Holly Brown: When Taking on More Could Lead To Less

In our pursuit of leading people to Jesus, I have found that we often make decisions on more, not less: more programs, more services, more opportunities, more staff, or more systems.

The list is endless and the intentions are good. However, while more of any of those things will allow more opportunities for more people to know Jesus, I have learned that more isn’t always more.

There are times when more is less. A good leader knows how to tell the difference.

It’s not more to launch another campus when your current ones are not operating in the black. While you may reach more people in new places, it may cost you sleepless nights, lack of trust and money, and a decrease in staff morale. This is less, not more.

It’s not more to add another service when your existing services are only fifty percent full. Have you ever walked into an auditorium that seated 300 and yet you were only one of fifty in the room? You notice. Other people notice too. The lack of energy and expectation can be distracting. Is this the type of experience you want to provide for a guest? This is less, not more.  

It’s not more to add so many layers of control that you remove the power of leaders to make their own decisions. This can unintentionally create managers and not leaders, and good leaders will only last so long in an environment like that. Leaders don’t necessarily make things easier, but good leaders will always make things better. More control leads to less leaders.

Smart leaders know the difference between faith and foolishness, and between strategic and rash. More so than not, less is more. 

Sometimes more does lead to more ministry, more people coming to Jesus, more people finding purpose and community, and more momentum. But, sometimes it simply leads to less sleep, less money, less trust, and less staff buy-in. In my life, I’ve even had to admit that sometimes more is about my ego and less about reaching others.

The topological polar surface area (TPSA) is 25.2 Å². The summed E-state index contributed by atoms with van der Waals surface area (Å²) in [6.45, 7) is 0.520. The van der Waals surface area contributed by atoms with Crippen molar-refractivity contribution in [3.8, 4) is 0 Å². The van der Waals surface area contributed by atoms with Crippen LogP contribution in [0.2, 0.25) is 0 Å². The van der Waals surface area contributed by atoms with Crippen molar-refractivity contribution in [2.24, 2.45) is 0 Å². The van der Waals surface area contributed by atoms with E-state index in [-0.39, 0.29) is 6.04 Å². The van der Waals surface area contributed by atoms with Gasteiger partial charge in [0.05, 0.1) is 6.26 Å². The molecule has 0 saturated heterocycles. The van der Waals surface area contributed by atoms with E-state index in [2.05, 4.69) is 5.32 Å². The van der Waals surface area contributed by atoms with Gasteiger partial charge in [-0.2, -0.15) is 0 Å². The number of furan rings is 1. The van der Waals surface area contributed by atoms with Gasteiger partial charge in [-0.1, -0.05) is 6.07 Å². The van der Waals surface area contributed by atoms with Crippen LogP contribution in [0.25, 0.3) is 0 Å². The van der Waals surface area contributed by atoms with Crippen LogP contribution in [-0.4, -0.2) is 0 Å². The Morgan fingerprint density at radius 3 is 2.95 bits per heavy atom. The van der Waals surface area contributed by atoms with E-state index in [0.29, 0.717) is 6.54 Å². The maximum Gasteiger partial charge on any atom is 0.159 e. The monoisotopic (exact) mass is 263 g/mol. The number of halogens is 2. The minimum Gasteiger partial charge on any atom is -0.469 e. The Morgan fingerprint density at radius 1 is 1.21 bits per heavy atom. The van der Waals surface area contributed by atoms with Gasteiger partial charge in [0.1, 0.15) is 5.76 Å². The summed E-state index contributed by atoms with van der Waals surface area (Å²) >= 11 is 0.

Here are a few questions I have learned to ask myself to help differentiate when more is more and when more might be less:

Are we at max capacity so we need to make a move here, or are we simply trying to create momentum? If trying to create momentum, is there a better way?

WHY do we want to add more? Is it ego? Is it insecurity?  Is it the right next step?

Do we have the resources to make this move? The dollars, the leaders, the infrastructure, the space?

What is our financial status after we implement the more? Do we have the operating costs to sustain this long term?

If this doesn’t work, what will this cost in terms of sleep, trust, stress, dollars? How trusted are we with new ventures right now? Do we have enough equity with our attendees if this doesn’t work?

Can we reach the “more” by refocusing on the things we are already committed to?

Are we being as effective as possible with the people and the things we are currently committed to?

Truth be told, sometimes more is more! Those of us who haven’t taken a risk or tried a new way of doing things in years might need to lead with, “Yes!” a little more often.

But maybe you’re like me and you naturally enjoy taking risks. Does your heart skip a beat every time you read the Great Commission? Does it make you want to plant one hundred campuses, and ask every campus pastor to add services? If so, maybe these questions will be a good filter for you as well.  I have learned the hard way that far greater than the financial risk, is the risk of losing our peace of mind, our health, our trust, and our staff morale. In order to preserve these priceless things, let’s be leaders who can distinguish when more is more and when more is less